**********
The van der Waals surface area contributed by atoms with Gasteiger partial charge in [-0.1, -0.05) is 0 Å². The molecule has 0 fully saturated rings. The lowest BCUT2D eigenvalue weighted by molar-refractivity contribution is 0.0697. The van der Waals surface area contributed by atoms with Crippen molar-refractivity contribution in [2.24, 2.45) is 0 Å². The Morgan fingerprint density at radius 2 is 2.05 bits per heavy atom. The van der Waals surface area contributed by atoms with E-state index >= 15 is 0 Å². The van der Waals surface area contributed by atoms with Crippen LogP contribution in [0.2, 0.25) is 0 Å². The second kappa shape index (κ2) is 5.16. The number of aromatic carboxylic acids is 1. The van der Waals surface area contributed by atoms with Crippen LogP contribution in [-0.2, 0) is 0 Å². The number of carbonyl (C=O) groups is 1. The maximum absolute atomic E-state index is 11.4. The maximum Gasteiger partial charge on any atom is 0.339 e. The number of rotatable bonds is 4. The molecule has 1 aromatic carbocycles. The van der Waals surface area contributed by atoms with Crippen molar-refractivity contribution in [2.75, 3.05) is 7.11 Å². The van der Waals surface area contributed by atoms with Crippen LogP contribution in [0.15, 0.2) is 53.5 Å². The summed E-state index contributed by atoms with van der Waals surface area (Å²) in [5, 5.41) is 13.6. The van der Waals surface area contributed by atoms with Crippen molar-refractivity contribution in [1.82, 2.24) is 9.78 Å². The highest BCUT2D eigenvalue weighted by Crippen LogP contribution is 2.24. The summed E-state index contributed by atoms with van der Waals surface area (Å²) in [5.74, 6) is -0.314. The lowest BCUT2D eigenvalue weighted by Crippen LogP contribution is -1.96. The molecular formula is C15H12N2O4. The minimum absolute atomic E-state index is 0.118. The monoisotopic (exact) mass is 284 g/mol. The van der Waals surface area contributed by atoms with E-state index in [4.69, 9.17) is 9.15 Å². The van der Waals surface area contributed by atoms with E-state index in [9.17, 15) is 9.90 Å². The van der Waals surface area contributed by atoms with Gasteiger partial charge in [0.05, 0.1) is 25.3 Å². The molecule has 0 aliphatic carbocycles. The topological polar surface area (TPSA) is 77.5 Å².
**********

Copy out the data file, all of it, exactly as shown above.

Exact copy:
The van der Waals surface area contributed by atoms with Gasteiger partial charge in [-0.1, -0.05) is 0 Å². The molecule has 0 fully saturated rings. The lowest BCUT2D eigenvalue weighted by molar-refractivity contribution is 0.0697. The van der Waals surface area contributed by atoms with Crippen molar-refractivity contribution in [2.24, 2.45) is 0 Å². The Morgan fingerprint density at radius 2 is 2.05 bits per heavy atom. The van der Waals surface area contributed by atoms with E-state index >= 15 is 0 Å². The van der Waals surface area contributed by atoms with Crippen LogP contribution in [0.2, 0.25) is 0 Å². The second kappa shape index (κ2) is 5.16. The number of aromatic carboxylic acids is 1. The van der Waals surface area contributed by atoms with Crippen LogP contribution in [-0.2, 0) is 0 Å². The number of carbonyl (C=O) groups is 1. The maximum absolute atomic E-state index is 11.4. The maximum Gasteiger partial charge on any atom is 0.339 e. The number of rotatable bonds is 4. The molecule has 1 aromatic carbocycles. The van der Waals surface area contributed by atoms with Crippen molar-refractivity contribution in [2.75, 3.05) is 7.11 Å². The van der Waals surface area contributed by atoms with Crippen LogP contribution in [0.15, 0.2) is 53.5 Å². The summed E-state index contributed by atoms with van der Waals surface area (Å²) in [5, 5.41) is 13.6. The van der Waals surface area contributed by atoms with Crippen molar-refractivity contribution in [1.82, 2.24) is 9.78 Å². The highest BCUT2D eigenvalue weighted by Crippen LogP contribution is 2.24. The summed E-state index contributed by atoms with van der Waals surface area (Å²) in [5.74, 6) is -0.314. The lowest BCUT2D eigenvalue weighted by Crippen LogP contribution is -1.96. The molecular formula is C15H12N2O4. The minimum absolute atomic E-state index is 0.118. The monoisotopic (exact) mass is 284 g/mol. The van der Waals surface area contributed by atoms with E-state index in [4.69, 9.17) is 9.15 Å². The van der Waals surface area contributed by atoms with E-state index in [9.17, 15) is 9.90 Å². The van der Waals surface area contributed by atoms with Gasteiger partial charge in [0.05, 0.1) is 25.3 Å². The molecule has 0 aliphatic carbocycles. The topological polar surface area (TPSA) is 77.5 Å².